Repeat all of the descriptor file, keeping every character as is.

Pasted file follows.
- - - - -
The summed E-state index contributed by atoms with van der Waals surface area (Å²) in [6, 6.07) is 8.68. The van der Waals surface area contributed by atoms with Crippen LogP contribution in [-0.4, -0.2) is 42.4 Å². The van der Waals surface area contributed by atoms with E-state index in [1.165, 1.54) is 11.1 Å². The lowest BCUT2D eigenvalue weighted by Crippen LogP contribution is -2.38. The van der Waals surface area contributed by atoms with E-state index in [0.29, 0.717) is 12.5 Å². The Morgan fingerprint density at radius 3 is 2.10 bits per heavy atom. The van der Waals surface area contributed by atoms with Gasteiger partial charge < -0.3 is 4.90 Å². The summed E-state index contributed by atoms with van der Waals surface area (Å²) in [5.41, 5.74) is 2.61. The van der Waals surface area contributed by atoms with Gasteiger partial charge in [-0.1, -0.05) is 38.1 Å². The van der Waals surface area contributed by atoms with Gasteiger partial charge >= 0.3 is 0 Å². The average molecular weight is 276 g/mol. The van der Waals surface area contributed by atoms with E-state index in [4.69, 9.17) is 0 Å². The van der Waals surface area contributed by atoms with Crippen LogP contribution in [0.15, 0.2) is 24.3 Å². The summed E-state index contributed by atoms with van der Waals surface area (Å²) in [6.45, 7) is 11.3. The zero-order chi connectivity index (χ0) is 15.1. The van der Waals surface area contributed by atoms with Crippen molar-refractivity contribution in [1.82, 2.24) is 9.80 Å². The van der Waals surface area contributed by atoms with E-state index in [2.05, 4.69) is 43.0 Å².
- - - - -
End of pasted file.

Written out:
The summed E-state index contributed by atoms with van der Waals surface area (Å²) in [6, 6.07) is 8.68. The van der Waals surface area contributed by atoms with Crippen LogP contribution in [-0.4, -0.2) is 42.4 Å². The van der Waals surface area contributed by atoms with E-state index in [1.165, 1.54) is 11.1 Å². The lowest BCUT2D eigenvalue weighted by Crippen LogP contribution is -2.38. The van der Waals surface area contributed by atoms with E-state index in [0.29, 0.717) is 12.5 Å². The Morgan fingerprint density at radius 3 is 2.10 bits per heavy atom. The van der Waals surface area contributed by atoms with Gasteiger partial charge < -0.3 is 4.90 Å². The summed E-state index contributed by atoms with van der Waals surface area (Å²) in [5.41, 5.74) is 2.61. The van der Waals surface area contributed by atoms with Gasteiger partial charge in [-0.1, -0.05) is 38.1 Å². The van der Waals surface area contributed by atoms with Gasteiger partial charge >= 0.3 is 0 Å². The average molecular weight is 276 g/mol. The van der Waals surface area contributed by atoms with E-state index in [4.69, 9.17) is 0 Å². The van der Waals surface area contributed by atoms with Crippen LogP contribution in [0.15, 0.2) is 24.3 Å². The summed E-state index contributed by atoms with van der Waals surface area (Å²) in [6.45, 7) is 11.3. The zero-order chi connectivity index (χ0) is 15.1. The van der Waals surface area contributed by atoms with Crippen molar-refractivity contribution in [1.82, 2.24) is 9.80 Å². The van der Waals surface area contributed by atoms with E-state index in [2.05, 4.69) is 43.0 Å².